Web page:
Engineers approve Ashley River bike plan 

Details still sparse on cost, timing of bridge lane closure

Engineers gave initial approval Tuesday to a plan that would shut down a lane of traffic on the Ashley River Bridge so that a bicycle and pedestrian lane could be created.

Paul Bowers

Engineers gave initial approval Tuesday to a plan that would shut down a lane of traffic on the Ashley River Bridge so that a bicycle and pedestrian lane could be created.

Ever since the July 5 death of Dr. Mitchell Hollon in a bicycling accident on the James Island Connector, city and county officials have been shifting bicycle safety measures into high gear. One proposal in particular, that a lane of traffic on the Ashley River bridge should be cordoned off for bicyclists and pedestrians, is finally gaining traction.

Charleston County RoadWise had commissioned a study to see if it would be feasible to cordon off the rightmost northbound lane on the bridge, and Tuesday morning, the report was announced to have come back with a positive outlook — but without a price tag or timeline.

Mayor Joseph P. Riley Jr., who had said July 27 that the creation of a safe Ashley crossing was "absolutely essential," joined County Council Chairman Teddie Pryor at Brittlebank Park to announce the news.

"Can you imagine how it would feel if you were able to safely ride your bicycle, jog, or walk across the river?" Riley said. "It will become a way to get to work or to visit or to explore."

Jim Armstrong, director of the county's half-cent transportation sales tax programs, said the study indicated the proposed lane closure would not cause major traffic problems on the bridge through 2020, at which point another study would have to be done. Riley said the lane would be separated from automobile traffic by some sort of barrier, but he said it would be up to engineers to determine what sort of barrier would work best. Officials gave no time frame for completion and had no estimates for how much the project would cost; Pryor said the next step was to wait for approval from the S.C. Department of Transportation.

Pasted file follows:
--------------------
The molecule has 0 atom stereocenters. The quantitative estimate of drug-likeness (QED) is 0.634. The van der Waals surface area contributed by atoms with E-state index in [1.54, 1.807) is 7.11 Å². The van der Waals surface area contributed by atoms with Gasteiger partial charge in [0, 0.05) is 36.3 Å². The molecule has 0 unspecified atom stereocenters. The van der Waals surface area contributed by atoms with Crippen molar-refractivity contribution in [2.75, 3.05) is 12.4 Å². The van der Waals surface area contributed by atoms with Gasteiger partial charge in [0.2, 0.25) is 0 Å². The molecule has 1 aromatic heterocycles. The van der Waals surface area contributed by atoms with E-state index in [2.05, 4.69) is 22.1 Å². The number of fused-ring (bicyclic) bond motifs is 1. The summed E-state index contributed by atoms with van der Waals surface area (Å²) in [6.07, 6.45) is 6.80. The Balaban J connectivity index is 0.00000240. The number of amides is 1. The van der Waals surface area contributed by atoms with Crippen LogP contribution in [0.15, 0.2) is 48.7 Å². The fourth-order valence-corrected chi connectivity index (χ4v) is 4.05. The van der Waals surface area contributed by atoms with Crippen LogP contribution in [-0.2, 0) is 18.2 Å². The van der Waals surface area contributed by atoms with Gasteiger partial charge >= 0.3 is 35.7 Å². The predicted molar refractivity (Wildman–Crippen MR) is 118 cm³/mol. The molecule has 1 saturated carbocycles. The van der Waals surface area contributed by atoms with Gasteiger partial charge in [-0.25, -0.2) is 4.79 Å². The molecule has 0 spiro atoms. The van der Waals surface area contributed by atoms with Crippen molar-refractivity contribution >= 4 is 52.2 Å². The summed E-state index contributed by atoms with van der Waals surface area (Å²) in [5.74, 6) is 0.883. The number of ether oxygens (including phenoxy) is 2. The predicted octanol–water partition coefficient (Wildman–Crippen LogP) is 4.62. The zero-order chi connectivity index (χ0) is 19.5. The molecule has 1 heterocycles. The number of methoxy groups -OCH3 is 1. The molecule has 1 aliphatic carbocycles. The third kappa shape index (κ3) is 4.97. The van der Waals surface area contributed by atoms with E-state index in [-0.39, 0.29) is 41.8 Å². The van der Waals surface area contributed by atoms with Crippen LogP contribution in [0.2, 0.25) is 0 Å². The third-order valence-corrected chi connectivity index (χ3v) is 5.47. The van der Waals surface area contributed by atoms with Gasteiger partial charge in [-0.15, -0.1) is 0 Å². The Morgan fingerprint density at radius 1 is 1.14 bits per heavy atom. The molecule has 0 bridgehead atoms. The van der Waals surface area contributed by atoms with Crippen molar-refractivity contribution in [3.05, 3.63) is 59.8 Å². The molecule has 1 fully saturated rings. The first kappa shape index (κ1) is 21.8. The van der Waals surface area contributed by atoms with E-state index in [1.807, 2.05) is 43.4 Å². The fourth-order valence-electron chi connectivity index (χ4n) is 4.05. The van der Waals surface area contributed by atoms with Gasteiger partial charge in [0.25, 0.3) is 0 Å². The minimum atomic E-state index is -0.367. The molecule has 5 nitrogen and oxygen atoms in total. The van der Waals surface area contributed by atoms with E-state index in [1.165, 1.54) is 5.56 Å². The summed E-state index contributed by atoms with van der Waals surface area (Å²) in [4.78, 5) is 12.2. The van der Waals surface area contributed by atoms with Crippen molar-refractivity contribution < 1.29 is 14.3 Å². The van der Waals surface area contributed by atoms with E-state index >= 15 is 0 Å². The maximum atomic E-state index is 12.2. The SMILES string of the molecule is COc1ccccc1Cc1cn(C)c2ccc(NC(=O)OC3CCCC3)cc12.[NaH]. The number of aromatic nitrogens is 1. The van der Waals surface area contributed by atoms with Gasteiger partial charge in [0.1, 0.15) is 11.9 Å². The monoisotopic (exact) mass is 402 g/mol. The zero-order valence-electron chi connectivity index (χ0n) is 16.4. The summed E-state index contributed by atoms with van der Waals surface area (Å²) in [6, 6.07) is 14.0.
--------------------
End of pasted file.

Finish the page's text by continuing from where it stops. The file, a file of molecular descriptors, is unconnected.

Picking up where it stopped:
Riley said the new lane would connect via a boardwalk to the 10-mile East Coast Greenway in West Ashley, which in turn connects to several neighborhoods, creating a viable home-to-work route for many bicycle commuters. On the downtown side of the bridge, though, there are fewer bike lanes and some dangerous intersections to cross. Riley says a long-term goal is to extend bicycle lanes as far as Brittlebank Park.

Stephanie Hunt, chairman of the board at bicycling advocacy group Charleston Moves, has her sights set on a more ambitious goal: Battery to the Beach, as it has been called, is an initiative to create a safe bike route all the way from Folly Beach to the Isle of Palms via the Battery. Riley, too, has alluded to such a goal before.

"This is just one piece," Hunt said.

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